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breakfast, lunch, and dinner in Chile?
September 19, 2009 10:37 AM   Subscribe

You are a resident of Chile. What do you eat?

I want to spend a month eating like a Chilean. I ordered this book , but want to do some research before it arrives. Some specific questions are below, but any related info would be of interest!

1. What are the eating schedule and rituals (early dinner vs late dinner; small meals vs large meals; utensil use vs eating by hand)?
2. What would typical days of food (breakfast, lunch, dinner, snacks) look like (including, for instance, when you don't necessarily want to cook, but just throw something together)?
3. Do you drink water, tea, wine, beer?
4. What's in your pantry?
posted by mustcatchmooseandsquirrel to Food & Drink (7 answers total) 4 users marked this as a favorite
 
I am not Chilean, but I spent a month in Chile the summer I was 16, two weeks of which were spent living with a Chilean family.

The family I lived with had a small breakfast, usually bread and cheese/jelly/manjar or yogurt and cereal with tea or juice. Lunch, which was sent to school with the kids, was the biggest meal of the day and was hot. When we got home from school in the early evening, we had a snack (called "once") that was similar to breakfast. Dinner was a small meal (a sandwich for example) eaten at around 9pm.

I don't remember specifics about what we ate, except that my host family did not eat a lot of fruit and vegetables (though the fruit I did have was delicious). For one meal, we had spaghetti with tomato sauce and a fried egg. Salads usually had iceberg lettuce and were dressed with oil, salt, and pepper. The empanadas were delicious, and always had a single raisin, single black olive, and half a hard boiled egg.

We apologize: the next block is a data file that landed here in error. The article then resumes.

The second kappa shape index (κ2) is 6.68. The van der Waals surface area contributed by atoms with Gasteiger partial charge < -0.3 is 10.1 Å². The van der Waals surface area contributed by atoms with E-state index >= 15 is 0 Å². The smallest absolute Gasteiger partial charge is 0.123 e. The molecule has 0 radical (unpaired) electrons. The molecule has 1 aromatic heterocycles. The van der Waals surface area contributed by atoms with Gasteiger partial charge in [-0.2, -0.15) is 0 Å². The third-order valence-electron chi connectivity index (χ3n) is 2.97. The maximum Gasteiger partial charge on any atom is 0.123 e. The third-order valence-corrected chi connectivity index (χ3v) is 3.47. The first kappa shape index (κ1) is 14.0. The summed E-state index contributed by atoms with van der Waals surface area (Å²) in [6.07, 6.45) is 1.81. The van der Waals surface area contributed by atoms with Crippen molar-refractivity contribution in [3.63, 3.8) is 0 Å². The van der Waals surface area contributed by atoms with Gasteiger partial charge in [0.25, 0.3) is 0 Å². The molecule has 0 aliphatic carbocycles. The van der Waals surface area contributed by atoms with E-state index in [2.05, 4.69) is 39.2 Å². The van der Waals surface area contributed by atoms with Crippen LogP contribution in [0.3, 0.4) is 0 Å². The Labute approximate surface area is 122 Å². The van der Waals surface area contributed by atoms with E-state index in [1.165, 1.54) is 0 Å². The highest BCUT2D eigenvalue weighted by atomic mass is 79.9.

posted by i_am_a_fiesta at 11:32 AM on September 19, 2009


I am told chileans live on completos and they buy avocados by the ten-pound sack, but they are a different type of avocados than we usually eat in the norte america.
posted by jeb at 2:16 PM on September 19, 2009


Actual chilean here.

What are the eating schedule and rituals (early dinner vs late dinner; small meals vs large meals; utensil use vs eating by hand)?

Dinner: 8 - 9 PM, large meals. Most chileans always use utensils, even when eating pizza or a sandwich.

2. What would typical days of food (breakfast, lunch, dinner, snacks) look like (including, for instance, when you don't necessarily want to cook, but just throw something together)?

Breakfast: cold cereal with milk, or bread with avocado or cheese or ham, maybe some tea. Other people drink coffee.
Lunch: Meat + carbs, or maybe pasta e.g.: Meat with rice, spaghetti with tomato sauce. When I'm lucky, Cazuela de Ave. In the summer, maybe Pastel de Choclo or Humitas. I have a peruvian maid twice a week, so when she's here Aji de Gallina, etc. Soda or water. Some sort of dessert.
"Once": around 6 or 7, bread and avocado ('palta'), cheese, jam or something. Tea or coffee. If it's a big once, you might skip dinner.
Dinner: Similar to lunch.
Snack: sandwich, bowl of cereal.

3. Do you drink water, tea, wine, beer?
I drink water, tea, beer and bourbon. Most people drink wine and pisco, as well.

4. What's in your pantry?